HAML vs R: What are the differences?
What is HAML? HTML Abstraction Markup Language - A Markup Haiku. Haml is a markup language that’s used to cleanly and simply describe the HTML of any web document, without the use of inline code. Haml functions as a replacement for inline page templating systems such as PHP, ERB, and ASP. However, Haml avoids the need for explicitly coding HTML into the template, because it is actually an abstract description of the HTML, with some code to generate dynamic content.
What is R? A language and environment for statistical computing and graphics. R provides a wide variety of statistical (linear and nonlinear modelling, classical statistical tests, time-series analysis, classification, clustering, ...) and graphical techniques, and is highly extensible.
HAML and R can be primarily classified as "Languages" tools.
"Clean and simple" is the top reason why over 66 developers like HAML, while over 58 developers mention "Data analysis " as the leading cause for choosing R.
HAML is an open source tool with 3.44K GitHub stars and 544 GitHub forks. Here's a link to HAML's open source repository on GitHub.
According to the StackShare community, R has a broader approval, being mentioned in 128 company stacks & 97 developers stacks; compared to HAML, which is listed in 113 company stacks and 40 developer stacks.
What is HAML?
What is R?
Need advice about which tool to choose?Ask the StackShare community!
Sign up to add, upvote and see more prosMake informed product decisions
Sign up to add, upvote and see more consMake informed product decisions
Sign up to get full access to all the companiesMake informed product decisions
When we rebooted our front-end stack earlier this year, we wanted to have a consolidated and friendly developer experience. Up to that point we were using Sass and BEM. There was a mix of HAML views, React components and Angular. Since our ongoing development was going to be exclusively in React, we wanted to shift to an inline styling library so the "wall of classnames" could be eliminated. The ever-shifting landscape of inline CSS libraries for React is sometimes difficult to navigate.
We decided to go with Glamorous for a few reasons:
As you may or may not know, Glamorous has ceased active development and been mostly superseded by Emotion. We are planning to migrate to either Emotion or @styled-components in the near future, and I'll write another Stack Decision when we get there!
The algorithms and data infrastructure at Stitch Fix is housed in #AWS. Data acquisition is split between events flowing through Kafka, and periodic snapshots of PostgreSQL DBs. We store data in an Amazon S3 based data warehouse. Apache Spark on Yarn is our tool of choice for data movement and #ETL. Because our storage layer (s3) is decoupled from our processing layer, we are able to scale our compute environment very elastically. We have several semi-permanent, autoscaling Yarn clusters running to serve our data processing needs. While the bulk of our compute infrastructure is dedicated to algorithmic processing, we also implemented Presto for adhoc queries and dashboards.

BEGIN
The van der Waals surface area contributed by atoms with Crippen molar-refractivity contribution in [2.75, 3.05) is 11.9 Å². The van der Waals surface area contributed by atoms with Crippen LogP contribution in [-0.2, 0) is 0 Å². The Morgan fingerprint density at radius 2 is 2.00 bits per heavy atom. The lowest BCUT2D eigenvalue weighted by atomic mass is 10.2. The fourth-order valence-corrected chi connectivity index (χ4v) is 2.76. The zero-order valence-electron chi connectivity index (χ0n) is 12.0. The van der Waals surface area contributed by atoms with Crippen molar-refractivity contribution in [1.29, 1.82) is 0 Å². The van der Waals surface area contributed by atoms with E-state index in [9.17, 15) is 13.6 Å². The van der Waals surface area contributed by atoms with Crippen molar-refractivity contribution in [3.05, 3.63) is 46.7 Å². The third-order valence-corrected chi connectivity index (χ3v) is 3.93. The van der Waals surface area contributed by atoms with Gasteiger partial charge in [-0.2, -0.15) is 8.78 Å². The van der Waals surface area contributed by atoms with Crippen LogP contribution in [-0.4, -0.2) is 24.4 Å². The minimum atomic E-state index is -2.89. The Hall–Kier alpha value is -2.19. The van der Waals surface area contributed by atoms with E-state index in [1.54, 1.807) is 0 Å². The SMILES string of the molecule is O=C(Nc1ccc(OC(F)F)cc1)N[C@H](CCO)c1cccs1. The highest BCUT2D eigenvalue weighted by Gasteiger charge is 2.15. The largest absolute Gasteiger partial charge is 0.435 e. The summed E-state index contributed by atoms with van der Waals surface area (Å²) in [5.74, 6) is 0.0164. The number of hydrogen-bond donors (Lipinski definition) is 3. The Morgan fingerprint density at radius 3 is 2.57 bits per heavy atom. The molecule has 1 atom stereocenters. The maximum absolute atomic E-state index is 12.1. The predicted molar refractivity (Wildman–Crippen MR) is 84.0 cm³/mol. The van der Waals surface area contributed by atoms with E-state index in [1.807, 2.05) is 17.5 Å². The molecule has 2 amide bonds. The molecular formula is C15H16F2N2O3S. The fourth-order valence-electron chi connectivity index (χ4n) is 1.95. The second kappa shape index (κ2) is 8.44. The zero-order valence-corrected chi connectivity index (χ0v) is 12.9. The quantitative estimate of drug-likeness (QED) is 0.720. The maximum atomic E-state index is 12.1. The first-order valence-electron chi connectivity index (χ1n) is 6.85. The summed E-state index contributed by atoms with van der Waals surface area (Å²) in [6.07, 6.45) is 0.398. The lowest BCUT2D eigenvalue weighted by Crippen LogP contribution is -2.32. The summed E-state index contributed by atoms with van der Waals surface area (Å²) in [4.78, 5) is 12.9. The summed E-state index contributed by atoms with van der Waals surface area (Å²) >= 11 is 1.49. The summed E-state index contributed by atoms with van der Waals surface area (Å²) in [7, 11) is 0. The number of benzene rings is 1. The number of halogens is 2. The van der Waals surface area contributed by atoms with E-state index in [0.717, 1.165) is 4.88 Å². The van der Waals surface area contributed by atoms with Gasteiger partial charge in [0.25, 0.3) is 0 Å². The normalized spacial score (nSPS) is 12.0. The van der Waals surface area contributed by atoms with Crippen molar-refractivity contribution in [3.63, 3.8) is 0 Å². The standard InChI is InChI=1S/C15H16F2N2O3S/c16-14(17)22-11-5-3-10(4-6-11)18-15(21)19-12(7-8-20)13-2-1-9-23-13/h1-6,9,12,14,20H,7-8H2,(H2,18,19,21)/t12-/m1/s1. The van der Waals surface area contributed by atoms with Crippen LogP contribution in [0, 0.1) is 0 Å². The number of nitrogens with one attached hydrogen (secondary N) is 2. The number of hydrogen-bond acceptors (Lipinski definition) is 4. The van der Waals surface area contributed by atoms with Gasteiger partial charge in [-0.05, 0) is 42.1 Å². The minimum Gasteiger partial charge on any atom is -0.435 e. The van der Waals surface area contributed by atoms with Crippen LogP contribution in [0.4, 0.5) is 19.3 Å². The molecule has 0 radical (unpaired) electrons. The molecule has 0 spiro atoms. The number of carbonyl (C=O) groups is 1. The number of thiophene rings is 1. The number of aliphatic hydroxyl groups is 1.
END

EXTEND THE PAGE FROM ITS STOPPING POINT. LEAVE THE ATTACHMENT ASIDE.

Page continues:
Beyond data movement and ETL, most #ML centric jobs (e.g. model training and execution) run in a similarly elastic environment as containers running Python and R code on Amazon EC2 Container Service clusters. The execution of batch jobs on top of ECS is managed by Flotilla, a service we built in house and open sourced (see https://github.com/stitchfix/flotilla-os).
At Stitch Fix, algorithmic integrations are pervasive across the business. We have dozens of data products actively integrated systems. That requires serving layer that is robust, agile, flexible, and allows for self-service. Models produced on Flotilla are packaged for deployment in production using Khan, another framework we've developed internally. Khan provides our data scientists the ability to quickly productionize those models they've developed with open source frameworks in Python 3 (e.g. PyTorch, sklearn), by automatically packaging them as Docker containers and deploying to Amazon ECS. This provides our data scientist a one-click method of getting from their algorithms to production. We then integrate those deployments into a service mesh, which allows us to A/B test various implementations in our product.
For more info:
- Our Algorithms Tour: https://algorithms-tour.stitchfix.com/
- Our blog: https://multithreaded.stitchfix.com/blog/
- Careers: https://multithreaded.stitchfix.com/careers/
#DataScience #DataStack #Data
Personally, I really like HAML. Not having to use open and close tags is a huge time saver. As a result, writing markup with HAML is much more pleasant. HAML essentially forces you to be very strict about spacing, organization, and structure. It also makes the markup easier to read. Protip: I use this pretty frequently: htmltohaml.com
What are my other choices for a vectorized statistics language. Professor was pushing SAS Jump (or was that SPSS) with a menu-driven point and click approach. (Reproducibility can still be accomplished, you publish the script generated by all your clicks.) But I want to type everything, great online tutorials for R. I think I made the right pick.
Connect to database, data analytics, draw diagram. Machine Learning application, and also used Spark-R for big data processing.
Visualisation of air quality in various rooms by RShiny (hosted free on shinyapps.io)